Most tower copies of Diagrams fall open at particularly well-used pages – Plain Bob Minor, Grandsire Triples, Yorkshire Major – but a personal copy carries more intimate traces. The earlier sections of mine are particularly heavily used. Some pages are marked with slips of paper or sticky notes, among them conventional methods such as Stedman Doubles, St Nicholas Doubles and London Surprise Major, but also some peculiarities – why did I mark Middlesex Bob Triples and Grandsire Minor, I wonder? Bristol Surprise Major is annotated with pencil B’s and H’s, traces of my working out which blows are at backstroke and which at hand. Grandsire Doubles, I notice, is besmirched with tomato sauce – I must have been poring over it as I ate dinner before going out to an evening practice. Plain Bob Doubles bears a large tick and the date 2014. This is mysterious, as it is the only method so marked. Perhaps I had an abortive scheme to tick each method off as I rang it, but since my first quarter peal of Bob Doubles was in 2012, that seems unlikely.

My partner would roll his eyes at such vagueness. He is scrupulous in his record-keeping and maintains an enormous spreadsheet that lists every tower he has ever rung at, every peal and quarter peal scored, and who it was rung with. This is by no means unusual. There are even some ringers who record every performance lost as well, and the reason – ‘conductor error’, ‘rope broke’, ‘ringing not good enough’. Sometimes a performance is unsuccessful for a more colourful reason. Someone’s bra strap or waistband may give way, a member of the public might gain access and start chatting to (or haranguing) the ringers, or a worker might appear to service telecommunications equipment mounted on the tower. I even know of one occasion on which the churchwarden called the police because she heard the bells going and thought someone had broken into the tower.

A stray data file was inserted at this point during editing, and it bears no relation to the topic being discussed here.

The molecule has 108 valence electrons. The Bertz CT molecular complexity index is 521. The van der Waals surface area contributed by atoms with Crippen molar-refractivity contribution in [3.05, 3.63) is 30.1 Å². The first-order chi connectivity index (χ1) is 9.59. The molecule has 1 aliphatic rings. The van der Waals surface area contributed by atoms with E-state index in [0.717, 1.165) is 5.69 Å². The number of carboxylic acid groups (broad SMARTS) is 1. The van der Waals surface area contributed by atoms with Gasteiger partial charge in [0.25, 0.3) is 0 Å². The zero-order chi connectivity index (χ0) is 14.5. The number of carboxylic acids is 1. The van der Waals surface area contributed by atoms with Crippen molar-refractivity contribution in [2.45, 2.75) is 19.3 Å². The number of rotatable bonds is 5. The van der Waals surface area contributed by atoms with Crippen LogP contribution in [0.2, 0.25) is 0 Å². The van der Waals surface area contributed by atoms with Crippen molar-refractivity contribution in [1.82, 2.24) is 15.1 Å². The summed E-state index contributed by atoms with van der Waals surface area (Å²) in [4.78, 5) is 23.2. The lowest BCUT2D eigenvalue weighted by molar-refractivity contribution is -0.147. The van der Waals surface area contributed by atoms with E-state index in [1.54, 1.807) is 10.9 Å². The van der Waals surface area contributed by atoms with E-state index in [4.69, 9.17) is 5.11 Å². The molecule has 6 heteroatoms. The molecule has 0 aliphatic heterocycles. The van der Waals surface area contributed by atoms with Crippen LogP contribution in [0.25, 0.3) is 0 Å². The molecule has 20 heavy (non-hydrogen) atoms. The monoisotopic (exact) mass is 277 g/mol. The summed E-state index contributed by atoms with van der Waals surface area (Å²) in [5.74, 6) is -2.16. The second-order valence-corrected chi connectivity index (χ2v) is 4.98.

Some of these stories are written up and sent to the ringers’ weekly magazine, The Ringing World. Though it sounds like the sort of magazine that features as a guest publication on Have I Got News for You (as, indeed, it has done), this is actually a much-valued part of the ringing landscape. There are usually several issues knocking around in the ringing room, along with Diagrams and the other paraphernalia of tower life. My local tower goes a step further and has stacks of them piled against the walls going back decades, perhaps more. The tower captain keeps looking at them sheepishly and remarking that he ‘really ought to get rid of them’, but he hasn’t yet, and so they stay – a record of a ringing past that chimes with the name-plates above the hooks in the tower wall, each recalling some long-dead gentleman who once hung his hat and coat there before catching hold of his rope. We respect our traditions in the ringing community, for better or worse.

As I write this, of course, all our traditions seem to be under threat. With the United Kingdom in lockdown, and churches closed, the bells have been silent for weeks. This is the longest period without ringing since the end of the Second World War (and the longest period without public worship in England and Wales since the Interdict in the reign of King John). As yet we have no idea when we will be able to ring again, and it seems likely that, when we do go back, there will have to be serious changes in how we go about it. One of the casualties may be the shared tower copy of Diagrams, banished as a potential harbourer of the virus. But maybe not. When change ringing began people still lived in fear of the Plague. The Exercise has weathered much and will, I sincerely hope, survive this too.

So next time you pass a church, just think of that little red or blue book high above your head – not much to look at, hardly even readable, and yet just waiting to have its mysteries made manifest in the joyous pealing of the bells.

Extract from Slightly Foxed Issue 68 © Marianne Fisher 2020


About the contributor

Marianne Fisher lives and works in rural Monmouthshire. When not on the end of a bell-rope, she is generally to be found gardening, making cider or enjoying the countryside with her pack of whippets.